If diversifying crops is an essential step toward regenerative agriculture, how do we do that in regions dependent upon 1 or 2 crops?
Carol Healy and Elizabeth Reaves
In 2017, Practical Farmers of Iowa (PFI) and the Sustainable Food Lab (SFL) began a partnership to test the business case for extended crop rotations in the US Midwest.
We first tracked, measured, and modeled the benefits of small grains like oats in rotation. Those benefits include improved water quality and reduced net greenhouse gas emissions from a diversified cropping system.
We also heard from farmers what they need and what it will take to realize a Midwest landscape that is still productive but growing plants year-round, or as close to year-round as the weather makes possible.
We shared results and perceived obstacles with farmers and farm organizations. We took CEOs to the field, where they learned from farmers and rainfall simulators that visually teach the consequence of different ways of farming.
Through field days, on-farm trials, and conversations across the industry, we have concluded so far that:
- Farmers can grow high-quality small grains to diversify a corn/soy system; and
- Livestock can eat small grains without affecting the quality of meat or animal performance; but
- Food markets for small grains such as oats and wheat are currently very limited in the US Midwest, although markets for cover crop seeds are growing rapidly;
- Increasing the demand for small grains is limited by the availability of on-farm and off-farm infrastructure, accounting protocols that inadequately account for the multiple benefits of soil health, and limited buy-in from the feed and ethanol industries.
Recent government programs for climate smart agriculture are very promising, but the USDA could do much more to incentivize R&D, develop rotation crop infrastructure, and help farmers manage the risks of trying out new soil building practices.
The dogged determination of groups like Practical Farmers of Iowa has gotten 3 million acres of cover crops on the ground in Iowa. But we need 10 million acres in Iowa alone. We need markets for crops that can be grown during the cool season months, and we need local and regional markets that can support value-add grain and meat production.
What is regenerative agriculture?
If farmers must shift their mindset to manage for soil and water outcomes the same way they manage for productivity, then what are the enabling conditions for that shift?
Here’s our summary of current barriers that lead to next steps:
- Infrastructure and people are missing. Grain infrastructure in the Corn Belt is optimized for corn and soy. For rotation crops to scale, farmers would need to invest in specialized equipment and infrastructure to store, move or process those crops. Off-farm milling and transportation are also lacking. Like the physical infrastructure, we need investments in the workforce development to provide independent agronomists, NRCS and Conservation District staff, Cooperative Extension, and independent farm networks. So, we get stuck with a common question: Who bears the costs of creating the much needed physical and human resource infrastructure? Is it the role of the supply chain companies, the local or federal government, or farmers and farming communities themselves?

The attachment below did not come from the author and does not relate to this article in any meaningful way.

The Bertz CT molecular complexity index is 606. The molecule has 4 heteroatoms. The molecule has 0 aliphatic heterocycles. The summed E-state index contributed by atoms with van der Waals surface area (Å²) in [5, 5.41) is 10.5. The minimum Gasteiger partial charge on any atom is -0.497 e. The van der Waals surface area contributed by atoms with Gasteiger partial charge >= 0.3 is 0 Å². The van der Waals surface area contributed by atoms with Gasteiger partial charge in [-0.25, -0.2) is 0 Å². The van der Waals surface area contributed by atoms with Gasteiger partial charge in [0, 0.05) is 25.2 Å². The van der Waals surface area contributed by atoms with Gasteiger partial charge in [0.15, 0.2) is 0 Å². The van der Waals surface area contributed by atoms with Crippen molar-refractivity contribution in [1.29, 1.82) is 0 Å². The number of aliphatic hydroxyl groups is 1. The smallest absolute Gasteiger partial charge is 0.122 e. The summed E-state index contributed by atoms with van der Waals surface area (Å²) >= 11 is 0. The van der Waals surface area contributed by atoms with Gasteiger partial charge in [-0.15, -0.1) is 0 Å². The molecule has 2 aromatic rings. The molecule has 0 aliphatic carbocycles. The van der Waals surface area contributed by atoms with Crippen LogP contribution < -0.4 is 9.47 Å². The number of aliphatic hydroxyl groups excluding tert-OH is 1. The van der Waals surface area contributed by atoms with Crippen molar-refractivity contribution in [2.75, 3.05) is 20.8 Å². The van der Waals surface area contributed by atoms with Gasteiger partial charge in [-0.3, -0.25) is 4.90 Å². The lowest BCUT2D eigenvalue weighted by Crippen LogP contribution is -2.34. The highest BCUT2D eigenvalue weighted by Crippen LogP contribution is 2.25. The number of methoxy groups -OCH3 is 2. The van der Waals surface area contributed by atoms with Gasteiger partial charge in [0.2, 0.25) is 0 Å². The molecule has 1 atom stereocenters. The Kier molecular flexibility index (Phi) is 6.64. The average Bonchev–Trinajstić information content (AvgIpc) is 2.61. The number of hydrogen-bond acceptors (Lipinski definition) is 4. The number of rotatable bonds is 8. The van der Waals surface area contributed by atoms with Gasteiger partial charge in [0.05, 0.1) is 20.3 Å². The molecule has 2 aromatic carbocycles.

- Companies struggle with greenhouse gas accounting challenges that get in the way of collaboration. Current corporate greenhouse gas measurement, reporting and verification (MRV) requirements limit the ability of companies to support whole farm rotations. Can companies be given permission to think beyond carbon to justify paying more for crops grown in an extended rotation? As companies are inching closer to their 2030 targets, will this approach stand up to the least-cost carbon reduction strategies? Will the water stewardship, soil health and farm resilience benefits hold weight in supply chain decision making?
- Market signals for rotation crops are weak, and understandably so. The challenges of accounting for GHG reductions from extended rotations make ingredient substitutions for companies less attractive. And critically, we need multi-industry market demand for crops grown during the cool season months. While food and cover crop seed markets are important, the livestock feed and ethanol industry are essential.
Despite good intentions, the inertia of business-as-usual is keeping most farmers and companies on the path of least resistance.
What will it take to cover the ground in the Midwest with a diversity of crops and pastures? What might companies be willing to let go of to get there? How can we reduce political risks for the public sector to become a partner? How do commodity markets improve alongside local and regional markets? These are next step conversations. Not just interesting but also essential.
Learn more about our crop diversification work here. For more on the transition to regenerative agriculture, see the latest report from The Scale Lab, formed by a group of visionary leaders of food companies and farmer organizations.